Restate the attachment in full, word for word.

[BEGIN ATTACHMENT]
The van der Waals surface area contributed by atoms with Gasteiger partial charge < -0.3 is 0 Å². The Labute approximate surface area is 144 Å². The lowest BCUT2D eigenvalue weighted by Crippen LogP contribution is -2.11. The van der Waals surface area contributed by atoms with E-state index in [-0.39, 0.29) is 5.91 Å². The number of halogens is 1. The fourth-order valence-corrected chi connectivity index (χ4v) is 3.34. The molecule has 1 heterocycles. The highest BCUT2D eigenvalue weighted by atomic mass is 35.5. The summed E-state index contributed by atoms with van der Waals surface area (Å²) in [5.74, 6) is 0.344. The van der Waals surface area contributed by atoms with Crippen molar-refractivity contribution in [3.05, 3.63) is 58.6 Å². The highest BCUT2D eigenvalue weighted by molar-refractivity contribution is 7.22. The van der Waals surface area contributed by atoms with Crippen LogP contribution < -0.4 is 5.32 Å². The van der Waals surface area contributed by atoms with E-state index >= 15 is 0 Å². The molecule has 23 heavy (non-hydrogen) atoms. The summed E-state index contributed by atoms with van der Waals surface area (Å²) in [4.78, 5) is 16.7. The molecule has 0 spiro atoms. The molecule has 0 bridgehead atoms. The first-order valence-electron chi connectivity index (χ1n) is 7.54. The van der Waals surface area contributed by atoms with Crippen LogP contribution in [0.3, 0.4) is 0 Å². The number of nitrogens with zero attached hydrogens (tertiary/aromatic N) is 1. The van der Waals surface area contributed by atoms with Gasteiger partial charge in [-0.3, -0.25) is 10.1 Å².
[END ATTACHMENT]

The van der Waals surface area contributed by atoms with Gasteiger partial charge < -0.3 is 0 Å². The Labute approximate surface area is 144 Å². The lowest BCUT2D eigenvalue weighted by Crippen LogP contribution is -2.11. The van der Waals surface area contributed by atoms with E-state index in [-0.39, 0.29) is 5.91 Å². The number of halogens is 1. The fourth-order valence-corrected chi connectivity index (χ4v) is 3.34. The molecule has 1 heterocycles. The highest BCUT2D eigenvalue weighted by atomic mass is 35.5. The summed E-state index contributed by atoms with van der Waals surface area (Å²) in [5.74, 6) is 0.344. The van der Waals surface area contributed by atoms with Crippen molar-refractivity contribution in [3.05, 3.63) is 58.6 Å². The highest BCUT2D eigenvalue weighted by molar-refractivity contribution is 7.22. The van der Waals surface area contributed by atoms with Crippen LogP contribution < -0.4 is 5.32 Å². The van der Waals surface area contributed by atoms with E-state index >= 15 is 0 Å². The molecule has 23 heavy (non-hydrogen) atoms. The summed E-state index contributed by atoms with van der Waals surface area (Å²) in [4.78, 5) is 16.7. The molecule has 0 spiro atoms. The molecule has 0 bridgehead atoms. The first-order valence-electron chi connectivity index (χ1n) is 7.54. The van der Waals surface area contributed by atoms with Crippen LogP contribution in [0.3, 0.4) is 0 Å². The number of nitrogens with zero attached hydrogens (tertiary/aromatic N) is 1. The van der Waals surface area contributed by atoms with Gasteiger partial charge in [-0.3, -0.25) is 10.1 Å².